The new FF is powered by a 6.3-liter direct injected V-12 that sends about 650 bhp (at 8000 rpm) to all four wheels via Ferrari’s 4RM all-wheel-drive technology. More intriguing, this is the first production Ferrari with a Pininfarina-designed 3-door body style. Although the ugly black cladding of the prototype hid a station wagon/shooting brake design, the FF is more of a conventional hatch with 15.9 cu ft of storage space. With rear seats folded flat, that expands to 28.3 cu ft. Is the new FF the most practical Ferrari ever? Maybe.
Ferrari, the 408, featured all-wheel drive; it was actually the Road & Track cover car from our December 1988 issue. It’s uncanny how similar it was in style to the Acura NSX, the aluminum supercar that came out a year later. For whatever reason, the only bit of technology that seemed to carry forward from the 408 prototype was its aluminum structure—that was until now at least.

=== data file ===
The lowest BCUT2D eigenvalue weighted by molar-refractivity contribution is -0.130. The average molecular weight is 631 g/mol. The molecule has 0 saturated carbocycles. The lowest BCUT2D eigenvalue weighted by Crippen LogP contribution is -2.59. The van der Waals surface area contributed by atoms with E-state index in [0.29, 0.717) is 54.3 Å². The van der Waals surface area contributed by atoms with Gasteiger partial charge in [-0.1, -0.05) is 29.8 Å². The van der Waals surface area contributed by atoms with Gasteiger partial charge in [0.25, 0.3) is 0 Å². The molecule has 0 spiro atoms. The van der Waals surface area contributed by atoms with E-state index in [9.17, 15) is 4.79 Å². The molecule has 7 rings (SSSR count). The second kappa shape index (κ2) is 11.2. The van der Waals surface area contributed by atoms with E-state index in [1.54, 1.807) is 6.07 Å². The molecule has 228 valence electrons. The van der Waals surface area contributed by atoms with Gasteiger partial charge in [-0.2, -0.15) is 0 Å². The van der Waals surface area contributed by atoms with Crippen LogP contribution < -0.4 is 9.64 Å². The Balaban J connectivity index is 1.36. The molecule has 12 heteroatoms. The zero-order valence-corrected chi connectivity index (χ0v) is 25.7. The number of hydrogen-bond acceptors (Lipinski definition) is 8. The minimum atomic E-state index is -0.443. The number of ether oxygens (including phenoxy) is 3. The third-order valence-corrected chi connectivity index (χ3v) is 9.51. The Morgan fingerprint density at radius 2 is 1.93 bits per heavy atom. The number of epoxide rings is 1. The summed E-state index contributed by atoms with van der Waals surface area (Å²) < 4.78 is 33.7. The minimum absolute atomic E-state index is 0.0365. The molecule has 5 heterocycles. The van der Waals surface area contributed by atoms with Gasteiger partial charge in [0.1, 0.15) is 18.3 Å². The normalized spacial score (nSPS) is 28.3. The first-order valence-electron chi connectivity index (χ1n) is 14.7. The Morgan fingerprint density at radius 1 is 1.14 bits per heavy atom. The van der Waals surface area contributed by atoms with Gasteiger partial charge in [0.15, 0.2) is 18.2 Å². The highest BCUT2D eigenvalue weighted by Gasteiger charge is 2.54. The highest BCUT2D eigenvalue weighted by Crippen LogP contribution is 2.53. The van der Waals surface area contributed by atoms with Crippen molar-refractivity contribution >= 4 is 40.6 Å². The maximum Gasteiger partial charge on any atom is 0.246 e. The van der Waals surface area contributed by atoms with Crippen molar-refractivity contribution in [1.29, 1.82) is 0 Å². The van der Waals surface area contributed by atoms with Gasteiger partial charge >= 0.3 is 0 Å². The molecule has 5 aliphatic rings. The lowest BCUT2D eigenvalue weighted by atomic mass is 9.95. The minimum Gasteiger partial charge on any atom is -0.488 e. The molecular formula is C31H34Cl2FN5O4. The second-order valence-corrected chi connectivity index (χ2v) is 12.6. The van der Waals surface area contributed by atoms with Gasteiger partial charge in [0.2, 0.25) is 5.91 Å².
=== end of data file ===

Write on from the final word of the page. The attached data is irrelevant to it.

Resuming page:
Ferrari fashion, the FF will include technology gleaned from its other models. It will feature the latest carbon ceramic brakes, magnetorheological dampers, a dual-clutch transmission and the HELE (high emotion-low emission) start-stop technology borrowed from the California. There’s no talk of a hybrid FF, but we expect this Ferrari technology—first unveiled at Geneva last year—to appear soon. HELE has elements of it—its smart electronics focus on fuel conservation by economically managing electric motors and pumps that drive various systems such as the air conditioning, steering assist, fans and pumps. It’s similar to what’s employed with today’s microhybrids. Ferrari claims a 23 percent reduction in emissions during urban driving, which sounds a bit optimistic.